Damage and Healing

Sources of healing that Alan Paton presents are things such as spiritual support for a community. Stephen is some sort of leader in their religious ceremonies, and the people in Ndotsheni love him and respect him. They see him as a guide in their lives, and helps them heal. When Stephen left Ndotsheni, it is apparent that the people suffered. When he returned, they rejoice and welcome him with warmth. Another source of healing is family. Stephen feels the urge to go find his son in the city, and leaves his wife to find his son and sister. When he finds his sister, he finds her in a bad place. She has done bad things, and is broken. When he welcomes her back into his life, she starts to heal. However, although she may improve her life a bit, she falls and leaves her source of healing for other things. Another example is with Absalom. He had been doing bad things as well, such as stealing from others. When he made his girlfriend pregnant, he decided to try to settle down, and could have possibly embarked on a path of healing if only he hadn’t accidentally killed Arthur Jarvis.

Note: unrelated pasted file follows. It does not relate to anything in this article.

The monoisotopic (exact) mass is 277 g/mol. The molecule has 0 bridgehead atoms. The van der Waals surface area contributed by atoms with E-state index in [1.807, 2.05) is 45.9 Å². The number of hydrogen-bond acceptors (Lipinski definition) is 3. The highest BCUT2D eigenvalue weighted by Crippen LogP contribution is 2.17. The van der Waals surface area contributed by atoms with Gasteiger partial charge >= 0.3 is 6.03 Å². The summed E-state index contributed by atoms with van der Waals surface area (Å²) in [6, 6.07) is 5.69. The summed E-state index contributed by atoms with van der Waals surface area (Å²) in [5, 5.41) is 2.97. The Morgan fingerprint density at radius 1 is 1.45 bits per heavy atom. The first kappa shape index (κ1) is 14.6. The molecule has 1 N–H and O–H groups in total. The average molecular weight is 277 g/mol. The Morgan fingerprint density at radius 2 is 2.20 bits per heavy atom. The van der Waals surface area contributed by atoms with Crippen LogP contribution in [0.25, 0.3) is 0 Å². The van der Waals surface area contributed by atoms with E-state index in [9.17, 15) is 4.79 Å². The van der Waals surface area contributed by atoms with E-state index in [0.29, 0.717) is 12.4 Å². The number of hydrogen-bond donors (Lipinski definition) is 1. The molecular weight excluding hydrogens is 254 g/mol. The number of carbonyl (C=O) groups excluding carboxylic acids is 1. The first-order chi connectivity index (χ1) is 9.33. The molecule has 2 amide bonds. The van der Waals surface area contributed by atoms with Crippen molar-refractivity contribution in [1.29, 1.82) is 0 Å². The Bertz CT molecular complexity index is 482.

In my project, I talked about mental sickness of a person, specifically of a soldier. Once he returned from war, he still has the effects of the war lingering in him, traumatising him. Just like in the book, the soldier seeks healing from the one that he loves, someone that he can rely on. Therefore, one of the answers that Alan Paton offered is love and care from a close individual.

Holistic solutions that he propose that are still applicable in our persistently damaged world is love. If we care for one another, just like how Stephen cared for his divided family, and how James Jarvis cared for Stephen’s community, we can make this world a better place for others. Even though it may not fix the entire world, the ambition of one who is genuine and caring can change the lives of many.


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